The results are intriguing, though investor returns data is a bit noisy.
We grouped funds by their Morningstar Stewardship Grades from A to F. Unlike the other data points, this one doesn't lend itself to even distribution because there were more C stewards than anything else and particularly few Fs. When we looked at the breakdown across all funds, we found that A stewards had asset-weighted investor returns of 7.12% annualized and a gap of 0.18%; B stewards had an annualized return of 6.91% and a gap of 0.18%; C stewards had a 5.99% annualized return and a gap of 0.05%; D stewards had an annualized return of 5.06% and a gap of negative 0.77%; and F stewards had a 5.19% annualized return and a gap of 2.59%. It's worth noting that only 40 funds had an F stewardship grade at the beginning of the period and only 35 were still around at the end, so we have a small sample for the Fs.
Why the link between stewardship and better investor returns? It would appear a few factors are at work. First, savvy investors tend to find their way to shareholder-friendly fund companies, so it makes sense that they would use their funds a little better. Second, the better stewards tend to have lower fees. Third, the better stewards are more careful about fund launches and more forthright in setting investor expectations.
The more shareholder-friendly the firm, the less likely investors are to get whipsawed in the funds they offer.
We grouped funds by three-year standard deviation in two ways--by category and by asset class. When we ranked by category, we found that the most volatile quintile of U.S. equity funds had worse investor returns and a bigger performance gap, but there was not much of a pattern beyond that. It could be there's no pattern at all, or it could be that within a category, volatility is largely contained in a narrow band and therefore only the extreme funds harm results. When we studied this in the past, we saw the most volatile quintile do worse for investors.
However, the pattern was more apparent when we ranked within an asset class. For example, instead of ranking mid-cap growth funds by standard deviation, we rank all U.S. equity funds against each other irrespective of category. When we did that, we saw positive gaps of 61 basis points, 60 basis points, and 58 basis points for the three least-volatile quintiles. Then, the next two slipped to 7 basis points and 27 basis points. It's a small difference, but perhaps it tells us that absolute volatility is more of a problem than relative. Stepping back from U.S. equity to consider all funds, we see a clear pattern. From the least volatile to the most volatile quintile, the gaps were: 0.81%, 0.42%, 0.13%, negative 0.41%, and negative 1.29%.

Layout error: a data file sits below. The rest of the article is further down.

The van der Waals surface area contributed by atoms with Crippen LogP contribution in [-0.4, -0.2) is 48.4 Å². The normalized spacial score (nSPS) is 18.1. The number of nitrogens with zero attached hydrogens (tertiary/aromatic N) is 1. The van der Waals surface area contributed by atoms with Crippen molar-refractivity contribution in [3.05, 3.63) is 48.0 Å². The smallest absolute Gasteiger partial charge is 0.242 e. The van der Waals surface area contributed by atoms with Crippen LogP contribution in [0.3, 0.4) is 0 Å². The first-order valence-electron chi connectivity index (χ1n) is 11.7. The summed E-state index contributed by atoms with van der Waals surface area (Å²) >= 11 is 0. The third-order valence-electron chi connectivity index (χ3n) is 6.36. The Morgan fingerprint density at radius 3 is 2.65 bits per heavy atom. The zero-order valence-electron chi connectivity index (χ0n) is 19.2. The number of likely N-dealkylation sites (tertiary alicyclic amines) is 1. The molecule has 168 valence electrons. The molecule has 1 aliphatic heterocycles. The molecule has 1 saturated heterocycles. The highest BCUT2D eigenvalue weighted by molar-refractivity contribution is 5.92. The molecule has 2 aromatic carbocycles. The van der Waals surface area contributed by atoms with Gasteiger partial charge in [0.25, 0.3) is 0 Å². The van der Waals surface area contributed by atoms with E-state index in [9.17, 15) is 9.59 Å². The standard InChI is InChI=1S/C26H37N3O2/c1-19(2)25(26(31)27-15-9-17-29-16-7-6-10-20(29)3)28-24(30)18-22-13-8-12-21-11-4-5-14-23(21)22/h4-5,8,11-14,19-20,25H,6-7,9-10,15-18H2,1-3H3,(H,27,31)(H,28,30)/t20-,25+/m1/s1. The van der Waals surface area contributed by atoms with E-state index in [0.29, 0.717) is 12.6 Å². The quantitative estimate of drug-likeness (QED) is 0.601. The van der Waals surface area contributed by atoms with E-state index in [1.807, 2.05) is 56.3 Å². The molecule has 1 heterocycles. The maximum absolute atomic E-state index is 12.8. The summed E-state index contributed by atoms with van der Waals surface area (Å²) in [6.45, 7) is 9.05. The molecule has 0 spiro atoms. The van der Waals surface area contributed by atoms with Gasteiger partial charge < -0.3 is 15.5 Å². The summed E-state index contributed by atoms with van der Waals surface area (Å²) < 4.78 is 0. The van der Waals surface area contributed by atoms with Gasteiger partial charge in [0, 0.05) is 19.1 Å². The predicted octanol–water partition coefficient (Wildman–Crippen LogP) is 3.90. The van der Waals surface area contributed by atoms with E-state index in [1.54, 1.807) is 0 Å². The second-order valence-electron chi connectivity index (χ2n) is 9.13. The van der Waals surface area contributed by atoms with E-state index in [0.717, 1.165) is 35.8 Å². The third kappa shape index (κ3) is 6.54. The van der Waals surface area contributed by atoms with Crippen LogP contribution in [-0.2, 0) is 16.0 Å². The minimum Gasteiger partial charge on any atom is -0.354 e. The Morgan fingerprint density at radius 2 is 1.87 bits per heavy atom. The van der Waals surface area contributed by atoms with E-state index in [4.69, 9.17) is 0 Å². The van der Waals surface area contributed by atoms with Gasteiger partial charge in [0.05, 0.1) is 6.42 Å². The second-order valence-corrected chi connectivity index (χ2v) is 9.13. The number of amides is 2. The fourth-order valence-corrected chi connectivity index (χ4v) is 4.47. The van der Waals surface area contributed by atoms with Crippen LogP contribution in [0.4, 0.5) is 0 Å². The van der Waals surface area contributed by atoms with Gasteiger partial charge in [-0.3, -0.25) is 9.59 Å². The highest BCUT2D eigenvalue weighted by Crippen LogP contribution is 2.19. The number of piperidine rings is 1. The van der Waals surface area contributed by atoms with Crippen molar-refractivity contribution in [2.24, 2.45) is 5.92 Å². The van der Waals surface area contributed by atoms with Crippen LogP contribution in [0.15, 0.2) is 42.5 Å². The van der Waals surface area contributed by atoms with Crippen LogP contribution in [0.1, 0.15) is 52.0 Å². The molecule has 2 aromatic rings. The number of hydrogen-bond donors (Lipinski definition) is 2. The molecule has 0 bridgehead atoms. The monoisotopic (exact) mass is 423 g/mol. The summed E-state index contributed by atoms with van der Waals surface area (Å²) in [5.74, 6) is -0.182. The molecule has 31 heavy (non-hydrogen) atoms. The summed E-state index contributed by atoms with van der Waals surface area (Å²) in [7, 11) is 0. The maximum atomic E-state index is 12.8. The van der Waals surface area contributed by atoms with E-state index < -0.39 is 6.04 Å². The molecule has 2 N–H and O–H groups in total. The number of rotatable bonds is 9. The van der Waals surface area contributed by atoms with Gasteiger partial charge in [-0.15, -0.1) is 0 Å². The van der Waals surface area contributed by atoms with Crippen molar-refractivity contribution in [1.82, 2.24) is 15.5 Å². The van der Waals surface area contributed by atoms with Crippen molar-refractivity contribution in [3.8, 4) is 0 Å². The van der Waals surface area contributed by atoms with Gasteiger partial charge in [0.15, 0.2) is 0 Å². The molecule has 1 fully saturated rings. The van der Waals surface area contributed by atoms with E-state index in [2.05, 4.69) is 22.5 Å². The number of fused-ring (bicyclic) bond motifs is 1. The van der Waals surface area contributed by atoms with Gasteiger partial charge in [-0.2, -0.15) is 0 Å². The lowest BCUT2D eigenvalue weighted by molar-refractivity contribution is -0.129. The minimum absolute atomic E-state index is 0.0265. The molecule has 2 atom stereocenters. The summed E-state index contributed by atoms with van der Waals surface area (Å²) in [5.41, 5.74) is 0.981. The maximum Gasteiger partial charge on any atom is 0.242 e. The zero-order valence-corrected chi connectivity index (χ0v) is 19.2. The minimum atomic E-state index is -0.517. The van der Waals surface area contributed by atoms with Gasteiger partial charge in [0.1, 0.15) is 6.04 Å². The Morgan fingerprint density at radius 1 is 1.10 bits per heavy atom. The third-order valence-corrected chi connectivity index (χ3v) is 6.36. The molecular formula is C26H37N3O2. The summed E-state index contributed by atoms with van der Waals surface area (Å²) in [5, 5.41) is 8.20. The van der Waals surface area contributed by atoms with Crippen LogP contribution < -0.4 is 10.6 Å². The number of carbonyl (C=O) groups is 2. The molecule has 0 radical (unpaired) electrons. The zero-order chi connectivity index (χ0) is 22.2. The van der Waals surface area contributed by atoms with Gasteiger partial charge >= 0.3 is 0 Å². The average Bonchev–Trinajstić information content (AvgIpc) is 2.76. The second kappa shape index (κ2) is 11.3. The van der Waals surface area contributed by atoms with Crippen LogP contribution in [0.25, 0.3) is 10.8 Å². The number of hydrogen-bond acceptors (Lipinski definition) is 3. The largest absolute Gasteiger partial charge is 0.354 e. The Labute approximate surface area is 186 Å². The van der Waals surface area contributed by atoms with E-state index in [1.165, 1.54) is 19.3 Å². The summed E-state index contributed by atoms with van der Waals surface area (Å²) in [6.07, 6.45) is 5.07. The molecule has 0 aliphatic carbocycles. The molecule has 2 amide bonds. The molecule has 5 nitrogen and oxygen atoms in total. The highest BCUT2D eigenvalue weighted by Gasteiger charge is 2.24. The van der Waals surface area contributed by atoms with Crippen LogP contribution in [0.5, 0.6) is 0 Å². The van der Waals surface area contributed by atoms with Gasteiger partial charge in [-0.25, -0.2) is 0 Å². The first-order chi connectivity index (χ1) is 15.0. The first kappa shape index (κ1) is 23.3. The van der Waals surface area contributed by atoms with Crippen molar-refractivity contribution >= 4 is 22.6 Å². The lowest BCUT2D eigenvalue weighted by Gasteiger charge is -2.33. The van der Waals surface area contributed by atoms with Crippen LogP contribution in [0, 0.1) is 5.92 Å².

The more volatile a fund (when compared with others in that asset class), the harder it's likely to be for investors to handle.
Tracking error differs from standard deviation in that it measures the extent to which a fund's returns vary from its assigned benchmark index. In other words, there can be two funds that have wildly different standard deviations--say, a growth equity fund and a short-term bond fund--but that have similar tracking errors. On the other hand, there can also be two funds that have starkly different tracking errors but experience the same level of volatility.
When we tested by tracking error, we found a pattern for our relative rankings but not for absolute rankings. Within U.S. equity, the gap for the first four quintiles was largely similar, ranging between 40 basis points and 57 basis points. But the highest tracking-error group had the sole negative gap of 31 basis points. The pattern was stronger for all funds as it moved from 82 basis points in the lowest tracking-error quintile to negative 0.92% for the fourth quintile and negative 0.49% for the highest tracking-error group.
While it's pretty easy to understand why high volatility or high fees would have a negative impact on investor returns, the impact of tracking error is less clear. The issue may be that when funds are different from the broad benchmarks, investors will give up on them when they lag by a wide margin. We saw that during the dot-com boom in 1999 and 2000 when investors gave up on small-value funds even though their returns were positive and volatility was low because large-cap tech stocks were posting massive gains. As a result, investors missed the rebound in small-value funds when the dot-com bubble burst.
Investors should know what they own. Some funds are not going to track the broad
markets either because they invest in a different area, are focused, or are designed to be low-risk. If investors understand that going in, they won't overreact when some of these holdings lag in a broad rally.
As in prior tests, fees seem closely linked with the investor experience. Investors in the cheapest quintile of U.S. equity funds enjoyed a subsequent return of 11.15% and positive gap of 0.17%. Meanwhile, those in the priciest quintile settled for returns of 7.36% and a gap of negative 1.37%. This is similar to what we've seen before and what also has been found by Jason Hsu of Rayliant Global Advisors: When breaking down investor returns by fees, the difference is even wider than the difference in fees. This could be due to savvier investors using low-cost funds, or perhaps by the availability of lower-cost funds in retirement plans (which receive steadier investor inflows). In addition, low-cost funds create a positive feedback loop for investors, in that they're likelier to yield good outcomes, which, in turn, ensures investors stay put. Contrast that with high-cost funds, which succeed far less often, forcing investors to change and, in so doing, potentially mistiming their investments.
For all funds, the average investor in low-cost funds enjoyed a 6.50% return while the average investor in high-cost funds settled for a return of 3.43%.
Even after accounting for price differences, cheaper funds have smaller investor returns gaps than costlier funds.